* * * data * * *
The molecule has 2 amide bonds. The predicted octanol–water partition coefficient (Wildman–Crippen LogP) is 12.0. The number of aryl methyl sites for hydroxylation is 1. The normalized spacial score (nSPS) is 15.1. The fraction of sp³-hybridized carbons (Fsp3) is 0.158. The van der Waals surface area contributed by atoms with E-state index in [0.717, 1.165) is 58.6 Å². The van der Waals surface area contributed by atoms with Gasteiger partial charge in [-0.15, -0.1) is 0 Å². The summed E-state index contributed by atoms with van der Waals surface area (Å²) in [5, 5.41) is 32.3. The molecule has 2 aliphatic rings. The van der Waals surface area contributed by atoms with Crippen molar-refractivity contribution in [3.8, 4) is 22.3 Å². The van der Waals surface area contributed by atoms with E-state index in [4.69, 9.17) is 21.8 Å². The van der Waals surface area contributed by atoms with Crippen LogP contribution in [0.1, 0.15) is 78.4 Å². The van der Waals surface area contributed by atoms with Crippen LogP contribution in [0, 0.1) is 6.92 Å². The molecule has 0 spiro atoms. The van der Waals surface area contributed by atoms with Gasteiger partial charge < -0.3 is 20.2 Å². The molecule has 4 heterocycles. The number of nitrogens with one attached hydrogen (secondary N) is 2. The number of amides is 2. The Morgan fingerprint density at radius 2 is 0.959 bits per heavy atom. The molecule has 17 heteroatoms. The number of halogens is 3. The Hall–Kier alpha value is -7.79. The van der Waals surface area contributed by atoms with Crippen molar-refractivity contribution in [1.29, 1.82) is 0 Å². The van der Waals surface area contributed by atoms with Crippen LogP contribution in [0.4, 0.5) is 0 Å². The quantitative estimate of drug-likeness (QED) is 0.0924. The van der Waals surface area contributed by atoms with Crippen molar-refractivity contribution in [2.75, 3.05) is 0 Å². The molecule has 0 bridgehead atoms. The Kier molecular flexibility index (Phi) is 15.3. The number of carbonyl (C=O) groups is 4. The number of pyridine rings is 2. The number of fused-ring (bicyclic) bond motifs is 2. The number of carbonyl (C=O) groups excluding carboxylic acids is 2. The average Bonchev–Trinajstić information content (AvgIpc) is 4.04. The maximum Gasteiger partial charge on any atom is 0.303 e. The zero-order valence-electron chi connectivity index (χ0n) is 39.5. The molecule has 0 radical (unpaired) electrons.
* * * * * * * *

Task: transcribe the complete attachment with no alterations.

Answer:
The molecule has 2 amide bonds. The predicted octanol–water partition coefficient (Wildman–Crippen LogP) is 12.0. The number of aryl methyl sites for hydroxylation is 1. The normalized spacial score (nSPS) is 15.1. The fraction of sp³-hybridized carbons (Fsp3) is 0.158. The van der Waals surface area contributed by atoms with E-state index in [0.717, 1.165) is 58.6 Å². The van der Waals surface area contributed by atoms with Gasteiger partial charge in [-0.15, -0.1) is 0 Å². The summed E-state index contributed by atoms with van der Waals surface area (Å²) in [5, 5.41) is 32.3. The molecule has 2 aliphatic rings. The van der Waals surface area contributed by atoms with Crippen molar-refractivity contribution in [3.8, 4) is 22.3 Å². The van der Waals surface area contributed by atoms with E-state index in [4.69, 9.17) is 21.8 Å². The van der Waals surface area contributed by atoms with Crippen LogP contribution in [0.1, 0.15) is 78.4 Å². The van der Waals surface area contributed by atoms with Crippen LogP contribution in [0, 0.1) is 6.92 Å². The molecule has 0 spiro atoms. The van der Waals surface area contributed by atoms with Gasteiger partial charge < -0.3 is 20.2 Å². The molecule has 4 heterocycles. The number of nitrogens with one attached hydrogen (secondary N) is 2. The number of amides is 2. The Morgan fingerprint density at radius 2 is 0.959 bits per heavy atom. The molecule has 17 heteroatoms. The number of halogens is 3. The Hall–Kier alpha value is -7.79. The van der Waals surface area contributed by atoms with Crippen molar-refractivity contribution in [1.29, 1.82) is 0 Å². The van der Waals surface area contributed by atoms with Crippen LogP contribution in [0.4, 0.5) is 0 Å². The quantitative estimate of drug-likeness (QED) is 0.0924. The van der Waals surface area contributed by atoms with Crippen molar-refractivity contribution in [2.75, 3.05) is 0 Å². The molecule has 0 bridgehead atoms. The Kier molecular flexibility index (Phi) is 15.3. The number of carbonyl (C=O) groups is 4. The number of pyridine rings is 2. The number of fused-ring (bicyclic) bond motifs is 2. The number of carbonyl (C=O) groups excluding carboxylic acids is 2. The average Bonchev–Trinajstić information content (AvgIpc) is 4.04. The maximum Gasteiger partial charge on any atom is 0.303 e. The zero-order valence-electron chi connectivity index (χ0n) is 39.5. The molecule has 0 radical (unpaired) electrons.